Hoyt W. Fuller (September 10, 1923 – May 11, 1981) was an editor, educator, critic, and author during the Black Arts Movement. Fuller created the Organization of Black American Culture (OBAC) in Chicago. The OBAC served, among other things, as a writers’ collective; Haki R. Madhubuti and Nikki Giovanni were notable participants.
Fuller was born in Atlanta, Georgia, his mother fell ill with a disease that caused her to become an invalid before bringing about her death. Shortly afterward in the same year, Fuller’s father died. Fuller went to live with his aunt in Detroit, Michigan. He frequently returned to Atlanta to visit his grandmother, who encouraged him to explore African-American culture.
Fuller graduated from Wayne State University with a bachelor’s degree in literature and journalism. After graduating, Fuller pursued a career in journalism. He worked at the Detroit Tribune, the Michigan Chronicle, and Ebony Magazine.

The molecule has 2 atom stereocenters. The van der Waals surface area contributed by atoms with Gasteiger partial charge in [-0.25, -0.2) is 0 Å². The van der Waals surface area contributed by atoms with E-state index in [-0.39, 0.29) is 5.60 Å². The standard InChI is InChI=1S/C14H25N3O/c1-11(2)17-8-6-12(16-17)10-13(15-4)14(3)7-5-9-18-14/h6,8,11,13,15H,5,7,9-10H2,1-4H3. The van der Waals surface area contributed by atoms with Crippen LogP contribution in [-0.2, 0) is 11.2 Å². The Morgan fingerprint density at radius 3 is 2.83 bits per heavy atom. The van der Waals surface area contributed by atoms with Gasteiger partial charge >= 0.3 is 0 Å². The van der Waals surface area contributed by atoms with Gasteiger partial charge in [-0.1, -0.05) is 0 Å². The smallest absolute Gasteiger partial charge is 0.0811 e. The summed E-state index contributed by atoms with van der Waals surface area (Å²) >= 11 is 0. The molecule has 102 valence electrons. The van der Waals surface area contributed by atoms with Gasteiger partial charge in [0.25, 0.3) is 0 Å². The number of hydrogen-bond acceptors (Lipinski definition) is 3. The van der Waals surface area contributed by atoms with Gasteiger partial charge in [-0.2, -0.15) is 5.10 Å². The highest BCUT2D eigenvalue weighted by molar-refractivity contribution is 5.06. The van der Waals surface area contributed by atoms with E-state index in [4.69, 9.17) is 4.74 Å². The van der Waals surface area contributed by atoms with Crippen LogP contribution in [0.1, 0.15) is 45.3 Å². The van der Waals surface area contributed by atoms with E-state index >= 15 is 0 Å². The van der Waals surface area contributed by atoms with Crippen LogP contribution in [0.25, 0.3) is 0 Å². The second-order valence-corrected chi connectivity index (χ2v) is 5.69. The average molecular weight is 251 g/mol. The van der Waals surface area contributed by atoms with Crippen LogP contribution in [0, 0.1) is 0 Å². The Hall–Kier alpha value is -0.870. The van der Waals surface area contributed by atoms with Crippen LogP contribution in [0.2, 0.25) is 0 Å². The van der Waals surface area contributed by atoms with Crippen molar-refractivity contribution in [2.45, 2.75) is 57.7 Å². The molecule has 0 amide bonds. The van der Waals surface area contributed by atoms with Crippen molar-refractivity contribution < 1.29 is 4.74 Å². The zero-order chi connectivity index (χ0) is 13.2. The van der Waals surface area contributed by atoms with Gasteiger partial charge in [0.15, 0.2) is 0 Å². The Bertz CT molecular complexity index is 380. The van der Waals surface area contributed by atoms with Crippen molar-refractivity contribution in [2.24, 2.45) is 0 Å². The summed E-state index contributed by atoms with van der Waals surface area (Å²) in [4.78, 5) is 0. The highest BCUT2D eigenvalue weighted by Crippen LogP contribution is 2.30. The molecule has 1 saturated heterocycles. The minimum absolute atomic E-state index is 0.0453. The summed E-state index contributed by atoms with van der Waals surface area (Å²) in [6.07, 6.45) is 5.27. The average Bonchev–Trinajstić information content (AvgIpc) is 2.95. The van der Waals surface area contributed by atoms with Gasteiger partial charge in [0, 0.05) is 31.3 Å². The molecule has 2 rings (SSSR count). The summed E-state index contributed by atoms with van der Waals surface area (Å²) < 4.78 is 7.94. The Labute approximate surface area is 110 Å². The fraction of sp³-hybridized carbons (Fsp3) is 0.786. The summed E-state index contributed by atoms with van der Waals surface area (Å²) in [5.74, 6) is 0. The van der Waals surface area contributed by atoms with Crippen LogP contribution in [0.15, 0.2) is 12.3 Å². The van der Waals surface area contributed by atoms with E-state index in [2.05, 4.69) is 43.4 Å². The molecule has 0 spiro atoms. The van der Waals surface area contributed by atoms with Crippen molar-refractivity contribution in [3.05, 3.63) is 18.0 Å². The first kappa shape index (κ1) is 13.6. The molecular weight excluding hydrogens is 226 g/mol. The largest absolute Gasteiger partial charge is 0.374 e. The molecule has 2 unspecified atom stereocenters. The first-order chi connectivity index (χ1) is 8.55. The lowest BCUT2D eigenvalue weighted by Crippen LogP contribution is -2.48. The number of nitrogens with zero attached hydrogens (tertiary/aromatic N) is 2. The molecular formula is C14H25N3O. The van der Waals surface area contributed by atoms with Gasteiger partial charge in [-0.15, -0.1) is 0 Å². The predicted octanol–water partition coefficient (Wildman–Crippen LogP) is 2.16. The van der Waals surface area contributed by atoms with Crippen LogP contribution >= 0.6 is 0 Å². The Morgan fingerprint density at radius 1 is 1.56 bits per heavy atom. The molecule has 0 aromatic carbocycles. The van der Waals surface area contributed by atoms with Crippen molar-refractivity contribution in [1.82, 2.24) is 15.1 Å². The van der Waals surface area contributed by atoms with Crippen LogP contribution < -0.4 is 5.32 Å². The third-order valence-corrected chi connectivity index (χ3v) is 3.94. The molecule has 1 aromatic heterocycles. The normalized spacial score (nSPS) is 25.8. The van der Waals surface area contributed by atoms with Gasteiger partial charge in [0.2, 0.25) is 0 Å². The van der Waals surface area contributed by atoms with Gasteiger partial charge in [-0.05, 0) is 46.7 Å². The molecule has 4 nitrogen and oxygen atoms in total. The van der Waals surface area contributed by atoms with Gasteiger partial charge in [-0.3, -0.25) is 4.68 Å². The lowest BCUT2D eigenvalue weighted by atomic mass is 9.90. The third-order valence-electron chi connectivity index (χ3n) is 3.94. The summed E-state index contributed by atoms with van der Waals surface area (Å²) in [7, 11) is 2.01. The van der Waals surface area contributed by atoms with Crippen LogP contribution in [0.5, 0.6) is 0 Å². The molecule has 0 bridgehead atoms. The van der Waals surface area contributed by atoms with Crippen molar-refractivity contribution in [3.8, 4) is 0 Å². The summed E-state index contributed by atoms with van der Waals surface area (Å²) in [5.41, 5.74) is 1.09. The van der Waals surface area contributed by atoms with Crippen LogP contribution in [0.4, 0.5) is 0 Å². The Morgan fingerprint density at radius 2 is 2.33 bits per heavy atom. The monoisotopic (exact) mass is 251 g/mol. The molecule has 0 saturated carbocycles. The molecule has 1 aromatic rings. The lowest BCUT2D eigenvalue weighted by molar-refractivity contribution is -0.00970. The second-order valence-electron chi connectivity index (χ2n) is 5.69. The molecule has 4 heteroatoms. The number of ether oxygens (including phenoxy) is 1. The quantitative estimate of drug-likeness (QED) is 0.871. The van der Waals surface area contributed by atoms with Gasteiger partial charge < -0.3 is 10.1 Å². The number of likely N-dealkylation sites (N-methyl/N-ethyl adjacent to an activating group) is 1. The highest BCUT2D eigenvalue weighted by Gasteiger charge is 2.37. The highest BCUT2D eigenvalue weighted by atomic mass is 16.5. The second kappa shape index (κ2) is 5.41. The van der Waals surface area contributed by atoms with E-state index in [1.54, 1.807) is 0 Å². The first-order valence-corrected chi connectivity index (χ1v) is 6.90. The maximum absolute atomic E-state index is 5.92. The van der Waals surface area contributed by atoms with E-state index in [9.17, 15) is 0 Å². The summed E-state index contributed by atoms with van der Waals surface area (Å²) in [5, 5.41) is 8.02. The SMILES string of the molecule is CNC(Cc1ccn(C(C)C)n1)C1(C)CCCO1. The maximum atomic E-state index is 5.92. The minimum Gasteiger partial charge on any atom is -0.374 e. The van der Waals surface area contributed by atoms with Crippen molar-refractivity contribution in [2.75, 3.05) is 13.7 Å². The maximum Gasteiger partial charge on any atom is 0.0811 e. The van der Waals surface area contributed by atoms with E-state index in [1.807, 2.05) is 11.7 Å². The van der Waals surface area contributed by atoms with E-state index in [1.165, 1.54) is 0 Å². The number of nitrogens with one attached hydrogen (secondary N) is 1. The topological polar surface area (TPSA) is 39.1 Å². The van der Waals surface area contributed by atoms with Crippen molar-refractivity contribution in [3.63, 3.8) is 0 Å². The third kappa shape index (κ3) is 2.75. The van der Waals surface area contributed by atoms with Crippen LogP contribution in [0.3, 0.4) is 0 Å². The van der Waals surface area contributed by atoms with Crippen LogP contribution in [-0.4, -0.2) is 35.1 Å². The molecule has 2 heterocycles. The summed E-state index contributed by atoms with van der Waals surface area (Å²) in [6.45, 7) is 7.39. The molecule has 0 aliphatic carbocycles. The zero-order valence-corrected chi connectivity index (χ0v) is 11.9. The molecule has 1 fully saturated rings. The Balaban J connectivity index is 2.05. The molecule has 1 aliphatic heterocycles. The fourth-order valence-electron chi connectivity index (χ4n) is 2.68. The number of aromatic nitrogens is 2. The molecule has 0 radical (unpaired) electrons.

Becoming frustrated with the disconnect between Ebony’s content and the struggle for Africna American freedom, he quit his position as the magazine’s associate editor. Fuller moved to Europe, living for three years in France and Spain. While in Spain, he wrote about West Africa for the Amsterdam Haagse Post. He spent three months in Algiers and Guinea, an experience that inspired him to write Journey to Africa.
Fuller’s experiences in Africa gave him a new sense of purpose and led him to return to the United States. Fuller became editor of The Negro Digest, which became Black World. Negro Digest/Black World was devoted to black culture and arts and became an important platform for many Black Arts Movement writers. When the publication was discontinued in 1975, Fuller moved to Atlanta and founded the journal First World.
Fuller worked at several universities, including Cornell University and Northwestern University. He visited Africa again as a John Hay Whitney Opportunity Fellow. He also helped organize several Pan-African festivals.
Fuller died on May 11, 1981, he was 57 years-old.